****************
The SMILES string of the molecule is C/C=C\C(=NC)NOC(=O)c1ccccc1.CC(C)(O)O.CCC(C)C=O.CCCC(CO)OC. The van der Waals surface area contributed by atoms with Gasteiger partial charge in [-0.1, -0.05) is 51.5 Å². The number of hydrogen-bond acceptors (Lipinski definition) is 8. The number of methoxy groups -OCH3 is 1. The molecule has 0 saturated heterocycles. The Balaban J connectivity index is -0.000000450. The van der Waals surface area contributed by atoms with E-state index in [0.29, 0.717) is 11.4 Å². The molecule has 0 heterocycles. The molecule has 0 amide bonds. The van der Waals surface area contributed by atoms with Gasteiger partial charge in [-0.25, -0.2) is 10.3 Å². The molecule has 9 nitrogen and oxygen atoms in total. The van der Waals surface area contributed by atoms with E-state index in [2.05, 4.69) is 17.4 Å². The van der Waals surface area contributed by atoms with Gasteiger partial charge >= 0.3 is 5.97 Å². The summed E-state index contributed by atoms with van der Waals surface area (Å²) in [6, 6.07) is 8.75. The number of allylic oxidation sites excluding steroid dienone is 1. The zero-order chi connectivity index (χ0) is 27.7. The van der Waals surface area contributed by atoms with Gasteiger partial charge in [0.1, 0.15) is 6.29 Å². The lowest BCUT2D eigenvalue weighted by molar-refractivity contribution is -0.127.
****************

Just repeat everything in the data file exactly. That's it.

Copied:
The SMILES string of the molecule is C/C=C\C(=NC)NOC(=O)c1ccccc1.CC(C)(O)O.CCC(C)C=O.CCCC(CO)OC. The van der Waals surface area contributed by atoms with Gasteiger partial charge in [-0.1, -0.05) is 51.5 Å². The number of hydrogen-bond acceptors (Lipinski definition) is 8. The number of methoxy groups -OCH3 is 1. The molecule has 0 saturated heterocycles. The Balaban J connectivity index is -0.000000450. The van der Waals surface area contributed by atoms with E-state index in [0.29, 0.717) is 11.4 Å². The molecule has 0 heterocycles. The molecule has 0 amide bonds. The van der Waals surface area contributed by atoms with Gasteiger partial charge in [-0.25, -0.2) is 10.3 Å². The molecule has 9 nitrogen and oxygen atoms in total. The van der Waals surface area contributed by atoms with E-state index in [2.05, 4.69) is 17.4 Å². The van der Waals surface area contributed by atoms with Gasteiger partial charge >= 0.3 is 5.97 Å². The summed E-state index contributed by atoms with van der Waals surface area (Å²) in [6, 6.07) is 8.75. The number of allylic oxidation sites excluding steroid dienone is 1. The zero-order chi connectivity index (χ0) is 27.7. The van der Waals surface area contributed by atoms with Gasteiger partial charge in [0.1, 0.15) is 6.29 Å². The lowest BCUT2D eigenvalue weighted by molar-refractivity contribution is -0.127.